« of 7 »
  • France, "Régence"
  • Mid 18th century
  • Boxwood K 8.3; p 4.8
  • Box 19.3×12.9×7.1
« of 3 »
  • France, "Régence"
  • Mid to late 18th century
  • Boxwood K 8.5; p 4.3
« of 5 »
  • France, "Régence"
  • 18th-19th century
  • Boxwood K 6.8; p 4.1
  • Original? box 16.3×10.3×5.8
« of 3 »
  • France, "Régence"
  • Early 19th century
  • Wood K 8.5; p 4.4
« of 3 »
  • France, "Régence"
  • Early 19th century
  • Ivory K 8.9; p 4.9
  • Box 22.3×12.5×6.5
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  • France, "Régence"
  • Mid 19th century
  • Boxwood K 9.8; p 6.2
  • Box 21.5×15.2×11.9
  • From The Martine Jeannin Gallery, 13, rue Jacob, Paris
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  • France, "Régence"
  • Late 19th century
  • Boxwood K 10.5; p 5.9
« of 10 »
  • France or England? "Régence"
  • Late 19th century
  • Some heavy metal K 6.8; p 3.9
  • Tin box 10.9×15.4×3.9
  • The set is bought in England, so maybe made in England?
  • Turned pieces with hand carved knights.
522 01
« of 3 »
  • France or Netherlands, "Régence"
  • Late 19th or early 20th century
  • Boxwood K 9.1; p 4.5
  • Belonged to Dutch chess player
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  • France?, "Régence"
  • Late 19th or early 20th century
  • Boxwood K 8.4; p 4.3
« of 5 »
  • France, "Régence"
  • ca. 1910-1920
  • Boxwood K 7.8; p 4.2
« of 10 »
  • France, "Régence"
  • ca. 1920
  • Galalith K 7.7; p 4.3
  • Cassette 32.0×32.0×5.2
  • Board 29.6×29.6
« of 3 »
  • France, "Régence"
  • ca. 1930
  • Boxwood K 8.7; p 4.6
  • Original box 19.1×10.8×7.5

"Staunton" set made of Galalith of which I do not know the maker, but cassete says "Made in France". Maybe produced in the Jura. I think these sets are very collectable, although many collectors do ignore them!

« of 2 »
  • France, "Staunton"
  • ca. 1920
  • Galalith K 7.7; p 3.7
  • Cassette 31.0×24.7×4.5

These 2 sets are listed as "Galalith or Bakelite" and ca.1920, but could be of some other plastic (Catalin?) and of some later date (1950?) as well. I'm not sure. I noticed that the disks at the set with checkers could be of another plastic as the chess pieces. Need some more investigation here...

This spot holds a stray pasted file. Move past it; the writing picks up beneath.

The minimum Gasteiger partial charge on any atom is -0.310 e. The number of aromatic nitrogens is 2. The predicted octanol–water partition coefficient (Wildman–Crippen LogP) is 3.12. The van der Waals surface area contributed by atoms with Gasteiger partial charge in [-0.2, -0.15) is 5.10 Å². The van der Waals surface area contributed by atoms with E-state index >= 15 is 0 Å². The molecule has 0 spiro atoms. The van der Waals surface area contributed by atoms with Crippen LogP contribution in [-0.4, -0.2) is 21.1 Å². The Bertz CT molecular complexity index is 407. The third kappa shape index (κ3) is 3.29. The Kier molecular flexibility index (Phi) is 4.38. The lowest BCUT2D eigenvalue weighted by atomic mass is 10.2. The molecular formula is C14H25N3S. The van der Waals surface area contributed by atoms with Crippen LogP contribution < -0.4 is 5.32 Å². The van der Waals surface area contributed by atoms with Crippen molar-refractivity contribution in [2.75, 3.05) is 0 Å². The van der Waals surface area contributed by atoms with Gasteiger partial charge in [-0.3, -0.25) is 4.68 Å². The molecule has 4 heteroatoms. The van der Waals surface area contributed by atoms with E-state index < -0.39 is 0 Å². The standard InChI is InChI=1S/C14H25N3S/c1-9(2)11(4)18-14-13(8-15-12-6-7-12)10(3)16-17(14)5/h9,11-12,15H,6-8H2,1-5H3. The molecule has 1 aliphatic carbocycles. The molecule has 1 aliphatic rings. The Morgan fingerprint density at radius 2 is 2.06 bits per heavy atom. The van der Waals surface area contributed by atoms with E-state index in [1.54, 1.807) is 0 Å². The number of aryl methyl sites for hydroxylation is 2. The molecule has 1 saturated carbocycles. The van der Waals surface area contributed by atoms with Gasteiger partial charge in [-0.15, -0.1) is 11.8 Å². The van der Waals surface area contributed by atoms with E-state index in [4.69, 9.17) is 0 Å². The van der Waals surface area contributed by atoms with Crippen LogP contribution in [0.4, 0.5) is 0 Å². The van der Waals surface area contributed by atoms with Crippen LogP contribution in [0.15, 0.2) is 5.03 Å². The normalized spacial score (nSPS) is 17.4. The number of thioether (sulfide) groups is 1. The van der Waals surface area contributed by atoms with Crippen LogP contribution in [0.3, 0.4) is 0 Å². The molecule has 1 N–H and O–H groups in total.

« of 2 »
  • France, "Staunton"
  • ca. 1920
  • Galalith or Bakelite K 3.2; p 2.5
  • Box 37.0×26.8×7.7
  • Board 21.5×21.5
  • Set "Made in France" for "Juegos y juguetes", "Arnau", "Fernando 18 Barcelona"
« of 3 »
  • France, "Staunton"
  • ca. 1920
  • Galalith or Bakelite K 3.2; p 2.5
  • Box 30.0×24.0×7.0
  • Board 20.0×20.0

Wooden "Staunton" sets have been made in France in huge quantities. The area around Saint Claude in the Jura, because boxwood was present in huge quantities, was important for chess set manufacturing in the late 19th and 20th centuries. Henry Lardy, being the biggest, Henri Chavet, Michel Roz, Vauchier et fils and Jurabuis are all chess set manufacturers. Next to "Staunton" they did also produce "Régence" sets.

Lardy was founded in 1890 and situated in Dortan in the French Jura. Their dominance of chess set making was in period 1930ies till early 1970ies, when they sold their sets all over the world. Late 1980ies they stopped producing chess sets. Apparently their shop closed in 1992. The Lardy pattern has been licensed to many other manufactures around the world. See for instance Hempfling “Staunton”  (Germany) or Homas 20st century  (Netherlands). Lardy chessmen were available felted and unfelted, as well as weighted and unweighted. They ranged in size from the small set with a 2-3/4” King, to large Club-size sets with King heights over 4-3/4”. Next to the Lardy pattern with it's characteristic Knight, they made also better quality sets with knights having glass eyes.

The Staunton chess set from 1968 was a gift of my parents and I used that set many years to play with. I simply did not have another playable set! It was not my very first one, that one is lost, but the longest present in my collection. Most likely it is a Lardy set, but there is no Lardy label, only a sticker on the bottom of the box stating "Made in France".

The 1970 chess set is an ordinary boxwood "Staunton" set, made by one of the makers in the Jura. I do not know who, but if someone knows, please tell me. This set is equal to my first set that I used to learn chess with. Or maybe it is just a bit larger than my lost set. In my childhood I could only afford a small set!

The Chavet chess set from 2000 was a gift of Nicholas Lanier when I visited him august 2016.

« of 2 »
  • France, by Lardy? "Staunton"
  • 1968
  • Fruitwood + rosewood K 8.5; p 4.1
  • Box 21.2×13.5×7.0

Maybe the white pieces are Olivewood?

« of 2 »
  • France, "Staunton"
  • 1970
  • Boxwod K 7.5; p 3.5
  • Box 19.4×10.1×6.6
« of 6 »
  • France, by Chavet Chess, "Staunton"
  • 2000
  • Wood K 7.5; p 3.6
  • Box 18.0×11.4×6.8

I do have some French Miscellaneous sets which I cannot categorize. One set has been made by a furniture maker and that set can be used for play well, but is also decorative.

The aluminium set by Lexon is meant more decorative as playable. This purple set can be found in the 2007 Lexon catalogue, together with a black anodised version. A green one does also exist.

« of 3 »
  • France, Agonac, by a furniture maker
  • 1998
  • Beech K 6.8; p 4.5
« of 2 »
  • France, by Lexon, "LH 19"
  • 2005
  • Aluminium K 7.6; p 4.4
  • Cassette/board 26.6×28.0×2.9
  • Design by Elise Berthier

At last there is a set which easily could be used as travel set as well. Not to say it is a travel set. Didn't want to omit those in my French playing chess set pages.

« of 5 »
  • France
  • ca. 1930?
  • Wood Pieces 1.9 (without pins)
  • Box 21.1×21.3×3.9